“What is NFPA 72?” That sounds like a straightforward question, right? At least, we would like to think so. At a recent meeting, someone asked a technician this seemingly simple question. He replied correctly that NFPA 72 was the National Fire Alarm and Signaling Code. He then proceeded to add that the “72” was the year of the code. As if that response wasn’t jarring enough, he answered the question, “Does NFPA 72 tell you what you need to know about the installation of a fire alarm system?” with a surprising “No!”


Needless to say, I instantly knew that this technician’s company had failed to properly train him. He obviously had not read the code nor understood its role in fire alarm system application, design, installation, testing and maintenance.


How familiar are you with the code requirements contained in NFPA 72 2013? I know it is not as entertaining as a Stephen King or David Baldacci novel, but you have to read it to ensure you know what to do when designing and installing fire alarm systems.


The first section of the code says it all: “NFPA 72 covers the application, installation, location, performance, inspection, testing, and maintenance of fire alarm systems, supervising station alarm systems, public emergency alarm reporting systems, fire warning equipment and emergency communications systems (ECS), and their components.”


Why is that so hard to understand? Maybe, as technicians become employed, they receive product information and on-the-job installation training with little introduction to, or instruction in the use of, the code. On the other hand, am I asking too much of a technician to know the basic requirements of the code? I don’t think so.


If you, as a technician or an owner, are uncomfortable reading this, maybe you need to pick up a copy of the latest edition of the code and actually read through it. Fire alarm system installation is certainly not rocket science, but the code contains specific rules we must follow to ensure the installed system provides the life safety protection we expect.


Many of the professional contractors I meet have a copy of the code, usually dog-eared, in their truck. Obviously, these professionals refer to it often, and therein lies the key: You do not have to memorize the code requirements. After all, it contains 351 pages of material. However, if you refer to it frequently, there is a good chance you will commit some of it to memory and install your systems in a code-compliant fashion.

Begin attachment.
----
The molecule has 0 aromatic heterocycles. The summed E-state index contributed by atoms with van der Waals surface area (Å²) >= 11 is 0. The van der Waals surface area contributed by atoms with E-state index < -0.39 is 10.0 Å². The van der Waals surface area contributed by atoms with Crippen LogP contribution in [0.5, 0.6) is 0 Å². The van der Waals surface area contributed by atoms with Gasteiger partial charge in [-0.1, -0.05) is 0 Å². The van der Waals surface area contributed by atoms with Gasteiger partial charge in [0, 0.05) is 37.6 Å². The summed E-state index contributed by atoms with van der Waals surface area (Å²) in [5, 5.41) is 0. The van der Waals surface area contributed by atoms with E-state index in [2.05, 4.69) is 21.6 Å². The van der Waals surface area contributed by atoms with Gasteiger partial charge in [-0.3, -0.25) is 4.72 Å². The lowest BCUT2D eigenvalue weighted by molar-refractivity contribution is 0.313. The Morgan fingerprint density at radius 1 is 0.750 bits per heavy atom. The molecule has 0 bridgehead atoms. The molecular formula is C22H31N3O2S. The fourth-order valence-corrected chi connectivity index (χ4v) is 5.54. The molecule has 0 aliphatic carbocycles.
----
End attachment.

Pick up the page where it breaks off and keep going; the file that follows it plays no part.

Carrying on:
Referencing the code during an installation, you will realize that you check out many of the same sections almost daily. For example, when you install smoke detectors in a corridor, the code permits the spacing to change. Do you know what that permitted change is?


First, the code provides the prescriptive spacing of smoke detectors in open areas, stating, “In the absence of specific performance-based design criteria, one of the following requirements shall apply:


1. “The distance between smoke detectors shall not exceed a nominal spacing of 30 ft (9.1 m) and there shall be detectors within a distance of one-half the nominal spacing, measured at right angles from all walls or partitions extending upward to within the top 15 percent of the ceiling height.

2.  “All points on the ceiling shall have a detector within a distance equal to or less than 0.7 times the nominal 30 ft (9.1 m) spacing (0.7S).”

Annex section A.17.7.3.2.3.1 states, “The 30 ft (9.1 m) spacing is a guide for prescriptive designs. The use of such a spacing is based upon customary practice in the fire alarm community. Where there are explicit performance objectives for the response of the smoke detection system, the performance based design methods outlined in Annex B should be used. For the purposes of this section, ‘nominal 30 ft (9.1 m)’ should be determined to be 30 ft (9.1 m) ±5 percent [±18 in. (460 mm)].”


But, the answer to my corridor question is in item (2) above and described in Annex Section A.17.7.3.2.3.1(2): “This is useful in calculating locations in corridors or irregular areas… . For irregularly shaped areas, the spacing between detectors can be greater than the selected spacing, provided the maximum spacing from a detector to the farthest point of a sidewall or corner within its zone of protection is not greater than 0.7 times the selected spacing (0.7S).”


In plain English, this allows spacing of smoke detectors in a 10-foot-wide corridor with a smooth ceiling to be extended to 41 feet on center.


It should be obvious that knowledge of this one installation requirement and spacing options could make the difference in winning the bid for a job and making a profit. Get back to the basics, and read the code already!

Chapter 1 on fundamentals requires that alarm signals take priority over supervisory signals unless there is sufficient repetition of the alarm signal to prevent the loss of an alarm signal Chapter 1 on fundamentals requires that alarm signals take priority over supervisory signals unless there is sufficient repetition of the alarm signal to prevent the loss of an alarm signal Chapter 1 on fundamentals requires that alarm signals take priority over supervisory signals unless there is sufficient repetition of the alarm signal to prevent the loss of an alarm